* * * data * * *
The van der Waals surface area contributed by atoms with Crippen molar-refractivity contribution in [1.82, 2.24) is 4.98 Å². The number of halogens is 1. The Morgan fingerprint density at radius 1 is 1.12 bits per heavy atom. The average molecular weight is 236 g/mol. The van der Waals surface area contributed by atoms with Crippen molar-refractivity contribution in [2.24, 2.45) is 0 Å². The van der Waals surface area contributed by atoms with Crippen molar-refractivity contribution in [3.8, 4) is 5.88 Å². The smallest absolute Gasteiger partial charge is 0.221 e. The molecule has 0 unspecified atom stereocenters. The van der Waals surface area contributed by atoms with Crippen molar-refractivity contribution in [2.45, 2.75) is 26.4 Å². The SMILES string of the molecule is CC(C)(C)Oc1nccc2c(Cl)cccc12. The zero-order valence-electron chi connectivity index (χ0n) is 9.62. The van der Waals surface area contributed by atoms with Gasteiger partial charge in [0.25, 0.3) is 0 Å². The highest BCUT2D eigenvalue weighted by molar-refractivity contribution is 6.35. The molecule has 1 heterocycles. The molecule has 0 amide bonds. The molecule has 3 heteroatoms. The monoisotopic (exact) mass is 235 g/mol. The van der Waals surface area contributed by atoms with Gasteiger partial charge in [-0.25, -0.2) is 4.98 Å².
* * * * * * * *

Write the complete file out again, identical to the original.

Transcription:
The van der Waals surface area contributed by atoms with Crippen molar-refractivity contribution in [1.82, 2.24) is 4.98 Å². The number of halogens is 1. The Morgan fingerprint density at radius 1 is 1.12 bits per heavy atom. The average molecular weight is 236 g/mol. The van der Waals surface area contributed by atoms with Crippen molar-refractivity contribution in [2.24, 2.45) is 0 Å². The van der Waals surface area contributed by atoms with Crippen molar-refractivity contribution in [3.8, 4) is 5.88 Å². The smallest absolute Gasteiger partial charge is 0.221 e. The molecule has 0 unspecified atom stereocenters. The van der Waals surface area contributed by atoms with Crippen molar-refractivity contribution in [2.45, 2.75) is 26.4 Å². The SMILES string of the molecule is CC(C)(C)Oc1nccc2c(Cl)cccc12. The zero-order valence-electron chi connectivity index (χ0n) is 9.62. The van der Waals surface area contributed by atoms with Gasteiger partial charge in [0.25, 0.3) is 0 Å². The highest BCUT2D eigenvalue weighted by molar-refractivity contribution is 6.35. The molecule has 1 heterocycles. The molecule has 0 amide bonds. The molecule has 3 heteroatoms. The monoisotopic (exact) mass is 235 g/mol. The van der Waals surface area contributed by atoms with Gasteiger partial charge in [-0.25, -0.2) is 4.98 Å².